Seen during its dismantling in 2017, the site of the East Millinocket paper might soon be owned by townspeople.

East Millinocket has a tentative deal to buy the former Great Northern Paper mill site that for generations was home to the town’s and Katahdin region’s biggest employers.

And the site might soon be home to the first business there since GNP closed six years ago.

Residents voted 44-0 during a special town meeting on Thursday held at the town Public Works Department parking lot to approve town government’s closing on the deal with site owner North American Recovery Management by May 31 and to allocate $250,000 from the town’s fund balance to pay for site improvements. The town’s meeting warrant said that two of the site’s six buildings, the paper and recycling warehouses, “will accommodate a potential leaseholder of these buildings starting January 2021.”

Peggy Daigle, chairwoman of the town Board of Selectmen, declined to discuss the leaseholder, but said that town ownership of the land is a significant step forward for the town.

“The unanimous vote is great to receive as confirmation that the past 1.5 years of work to purchase the property has been a worthwhile endeavor,” Daigle said. “This purchase puts the town in the position to diversify its local industrial economy.”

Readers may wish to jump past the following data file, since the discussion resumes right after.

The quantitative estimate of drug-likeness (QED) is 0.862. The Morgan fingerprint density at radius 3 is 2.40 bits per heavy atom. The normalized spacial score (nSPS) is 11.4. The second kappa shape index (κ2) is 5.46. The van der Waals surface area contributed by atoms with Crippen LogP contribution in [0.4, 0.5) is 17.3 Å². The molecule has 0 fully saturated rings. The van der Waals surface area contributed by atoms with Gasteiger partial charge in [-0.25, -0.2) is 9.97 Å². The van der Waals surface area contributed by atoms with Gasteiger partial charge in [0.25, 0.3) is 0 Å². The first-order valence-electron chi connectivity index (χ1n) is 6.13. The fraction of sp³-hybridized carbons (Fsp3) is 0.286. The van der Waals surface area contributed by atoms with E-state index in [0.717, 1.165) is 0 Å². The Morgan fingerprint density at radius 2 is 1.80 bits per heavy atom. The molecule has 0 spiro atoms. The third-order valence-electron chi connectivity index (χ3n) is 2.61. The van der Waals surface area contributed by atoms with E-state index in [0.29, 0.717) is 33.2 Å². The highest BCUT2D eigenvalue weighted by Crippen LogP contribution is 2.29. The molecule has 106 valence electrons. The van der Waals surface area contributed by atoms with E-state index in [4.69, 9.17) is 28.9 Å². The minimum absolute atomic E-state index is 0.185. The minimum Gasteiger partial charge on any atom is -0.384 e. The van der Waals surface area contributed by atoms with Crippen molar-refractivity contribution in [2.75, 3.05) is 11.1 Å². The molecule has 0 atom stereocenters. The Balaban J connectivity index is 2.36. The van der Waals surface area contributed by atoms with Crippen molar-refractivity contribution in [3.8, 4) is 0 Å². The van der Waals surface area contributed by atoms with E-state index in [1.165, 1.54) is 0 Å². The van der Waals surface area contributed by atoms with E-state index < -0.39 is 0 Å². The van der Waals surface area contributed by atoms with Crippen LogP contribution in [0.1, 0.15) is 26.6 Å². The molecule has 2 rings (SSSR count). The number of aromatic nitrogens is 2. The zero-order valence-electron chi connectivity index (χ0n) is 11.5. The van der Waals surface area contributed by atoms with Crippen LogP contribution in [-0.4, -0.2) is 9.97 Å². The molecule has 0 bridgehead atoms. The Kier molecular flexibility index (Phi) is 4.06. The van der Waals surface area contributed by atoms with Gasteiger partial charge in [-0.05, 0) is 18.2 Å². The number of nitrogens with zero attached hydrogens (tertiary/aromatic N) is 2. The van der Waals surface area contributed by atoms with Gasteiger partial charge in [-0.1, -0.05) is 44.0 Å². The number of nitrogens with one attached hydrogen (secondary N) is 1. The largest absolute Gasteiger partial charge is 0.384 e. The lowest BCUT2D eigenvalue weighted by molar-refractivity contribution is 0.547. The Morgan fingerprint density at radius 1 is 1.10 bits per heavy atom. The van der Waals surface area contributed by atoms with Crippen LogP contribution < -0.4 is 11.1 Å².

Town ownership of the land will place in public hands one of the Katahdin region’s main industrial areas, where 212 workers lost their jobs when the East Millinocket mill closed for good in 2014. The sister mill in Millinocket closed in 2008, resulting in the loss of 208 jobs.

Located between Route 157 and the Penobscot River, the 215-acre site is only four miles from Interstate 95; has more than 222,000 square feet within its six buildings; and access to railways that connect Quebec to Searsport and the river, according to the town’s public meeting ballot.

Papermaking stopped for good in the Katahdin region, home to that industry for more than 100 years, in February 2014. Bankruptcy proceedings led to the December 2014 sale of the site to Hackman Capital Partners. Ownership has since changed, with a Florida company that specializes in demolishing obsolete properties, North American Recovery Management, buying the property in March 2016. At one point, a potential suitor that proposed to build a biorefinery fought to halt the mill’s demolition, but then ran into financial hurdles.

The mill was eventually dismantled in 2017.

The property’s owner is currently listed as Katahdin KI 50, LLC, which has the same principal as North American Recovery Management.